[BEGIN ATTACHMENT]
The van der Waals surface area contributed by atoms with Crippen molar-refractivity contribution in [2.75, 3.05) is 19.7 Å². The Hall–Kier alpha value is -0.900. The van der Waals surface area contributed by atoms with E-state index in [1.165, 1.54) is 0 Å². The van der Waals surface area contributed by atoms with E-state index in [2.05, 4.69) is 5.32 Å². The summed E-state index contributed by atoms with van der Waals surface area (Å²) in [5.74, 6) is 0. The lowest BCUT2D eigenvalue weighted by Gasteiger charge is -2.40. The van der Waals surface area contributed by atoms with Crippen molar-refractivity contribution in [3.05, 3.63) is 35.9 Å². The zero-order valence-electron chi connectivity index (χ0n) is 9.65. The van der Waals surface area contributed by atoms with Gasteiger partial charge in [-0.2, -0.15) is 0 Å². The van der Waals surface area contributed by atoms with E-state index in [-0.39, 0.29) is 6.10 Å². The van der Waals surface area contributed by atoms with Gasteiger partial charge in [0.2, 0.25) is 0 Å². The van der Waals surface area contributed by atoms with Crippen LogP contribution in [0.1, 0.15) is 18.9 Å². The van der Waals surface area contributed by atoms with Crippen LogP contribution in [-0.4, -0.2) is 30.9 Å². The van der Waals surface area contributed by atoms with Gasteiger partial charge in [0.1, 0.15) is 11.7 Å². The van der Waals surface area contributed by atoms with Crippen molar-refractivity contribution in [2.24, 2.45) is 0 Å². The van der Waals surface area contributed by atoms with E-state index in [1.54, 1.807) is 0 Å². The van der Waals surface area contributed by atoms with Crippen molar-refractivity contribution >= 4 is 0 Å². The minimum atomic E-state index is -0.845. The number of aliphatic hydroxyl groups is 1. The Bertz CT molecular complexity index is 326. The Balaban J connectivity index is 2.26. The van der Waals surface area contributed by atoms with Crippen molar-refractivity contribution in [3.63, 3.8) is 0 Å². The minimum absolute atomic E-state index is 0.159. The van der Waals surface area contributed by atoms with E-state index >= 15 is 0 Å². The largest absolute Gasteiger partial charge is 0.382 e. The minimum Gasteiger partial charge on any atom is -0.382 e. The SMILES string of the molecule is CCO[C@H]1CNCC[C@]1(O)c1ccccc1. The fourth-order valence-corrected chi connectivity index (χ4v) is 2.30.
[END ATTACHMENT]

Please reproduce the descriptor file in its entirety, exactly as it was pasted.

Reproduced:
The van der Waals surface area contributed by atoms with Crippen molar-refractivity contribution in [2.75, 3.05) is 19.7 Å². The Hall–Kier alpha value is -0.900. The van der Waals surface area contributed by atoms with E-state index in [1.165, 1.54) is 0 Å². The van der Waals surface area contributed by atoms with E-state index in [2.05, 4.69) is 5.32 Å². The summed E-state index contributed by atoms with van der Waals surface area (Å²) in [5.74, 6) is 0. The lowest BCUT2D eigenvalue weighted by Gasteiger charge is -2.40. The van der Waals surface area contributed by atoms with Crippen molar-refractivity contribution in [3.05, 3.63) is 35.9 Å². The zero-order valence-electron chi connectivity index (χ0n) is 9.65. The van der Waals surface area contributed by atoms with Gasteiger partial charge in [-0.2, -0.15) is 0 Å². The van der Waals surface area contributed by atoms with E-state index in [-0.39, 0.29) is 6.10 Å². The van der Waals surface area contributed by atoms with Gasteiger partial charge in [0.2, 0.25) is 0 Å². The van der Waals surface area contributed by atoms with Crippen LogP contribution in [0.1, 0.15) is 18.9 Å². The van der Waals surface area contributed by atoms with Crippen LogP contribution in [-0.4, -0.2) is 30.9 Å². The van der Waals surface area contributed by atoms with Gasteiger partial charge in [0.1, 0.15) is 11.7 Å². The van der Waals surface area contributed by atoms with Crippen molar-refractivity contribution in [2.24, 2.45) is 0 Å². The van der Waals surface area contributed by atoms with E-state index in [1.54, 1.807) is 0 Å². The van der Waals surface area contributed by atoms with Crippen molar-refractivity contribution >= 4 is 0 Å². The minimum atomic E-state index is -0.845. The number of aliphatic hydroxyl groups is 1. The Bertz CT molecular complexity index is 326. The Balaban J connectivity index is 2.26. The van der Waals surface area contributed by atoms with Crippen molar-refractivity contribution in [3.63, 3.8) is 0 Å². The minimum absolute atomic E-state index is 0.159. The van der Waals surface area contributed by atoms with E-state index >= 15 is 0 Å². The largest absolute Gasteiger partial charge is 0.382 e. The minimum Gasteiger partial charge on any atom is -0.382 e. The SMILES string of the molecule is CCO[C@H]1CNCC[C@]1(O)c1ccccc1. The fourth-order valence-corrected chi connectivity index (χ4v) is 2.30.